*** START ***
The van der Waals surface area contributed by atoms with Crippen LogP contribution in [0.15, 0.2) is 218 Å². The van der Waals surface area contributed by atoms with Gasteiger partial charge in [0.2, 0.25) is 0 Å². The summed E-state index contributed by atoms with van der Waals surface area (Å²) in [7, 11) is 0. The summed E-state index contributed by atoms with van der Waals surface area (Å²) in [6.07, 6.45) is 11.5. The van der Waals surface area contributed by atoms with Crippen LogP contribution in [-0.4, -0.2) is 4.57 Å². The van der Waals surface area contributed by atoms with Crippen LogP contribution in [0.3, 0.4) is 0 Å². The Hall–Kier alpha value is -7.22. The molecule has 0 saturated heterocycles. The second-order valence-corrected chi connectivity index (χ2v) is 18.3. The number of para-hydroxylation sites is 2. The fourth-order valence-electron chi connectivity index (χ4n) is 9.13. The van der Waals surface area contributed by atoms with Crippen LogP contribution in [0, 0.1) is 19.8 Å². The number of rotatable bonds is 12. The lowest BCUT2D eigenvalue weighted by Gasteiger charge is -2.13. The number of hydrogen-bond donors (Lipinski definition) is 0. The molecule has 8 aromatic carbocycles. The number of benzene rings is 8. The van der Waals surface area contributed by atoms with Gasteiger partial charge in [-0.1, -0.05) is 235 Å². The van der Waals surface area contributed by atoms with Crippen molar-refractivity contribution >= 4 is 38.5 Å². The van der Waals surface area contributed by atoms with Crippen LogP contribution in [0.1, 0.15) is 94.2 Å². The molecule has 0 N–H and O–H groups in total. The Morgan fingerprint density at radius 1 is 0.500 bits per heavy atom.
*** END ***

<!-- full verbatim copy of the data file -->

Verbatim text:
The van der Waals surface area contributed by atoms with Crippen LogP contribution in [0.15, 0.2) is 218 Å². The van der Waals surface area contributed by atoms with Gasteiger partial charge in [0.2, 0.25) is 0 Å². The summed E-state index contributed by atoms with van der Waals surface area (Å²) in [7, 11) is 0. The summed E-state index contributed by atoms with van der Waals surface area (Å²) in [6.07, 6.45) is 11.5. The van der Waals surface area contributed by atoms with Crippen LogP contribution in [-0.4, -0.2) is 4.57 Å². The van der Waals surface area contributed by atoms with Crippen LogP contribution in [0.3, 0.4) is 0 Å². The Hall–Kier alpha value is -7.22. The molecule has 0 saturated heterocycles. The second-order valence-corrected chi connectivity index (χ2v) is 18.3. The number of para-hydroxylation sites is 2. The fourth-order valence-electron chi connectivity index (χ4n) is 9.13. The van der Waals surface area contributed by atoms with Crippen LogP contribution in [0, 0.1) is 19.8 Å². The number of rotatable bonds is 12. The lowest BCUT2D eigenvalue weighted by Gasteiger charge is -2.13. The number of hydrogen-bond donors (Lipinski definition) is 0. The molecule has 8 aromatic carbocycles. The number of benzene rings is 8. The van der Waals surface area contributed by atoms with Gasteiger partial charge in [-0.1, -0.05) is 235 Å². The van der Waals surface area contributed by atoms with Crippen molar-refractivity contribution >= 4 is 38.5 Å². The van der Waals surface area contributed by atoms with Crippen LogP contribution in [0.1, 0.15) is 94.2 Å². The molecule has 0 N–H and O–H groups in total. The Morgan fingerprint density at radius 1 is 0.500 bits per heavy atom.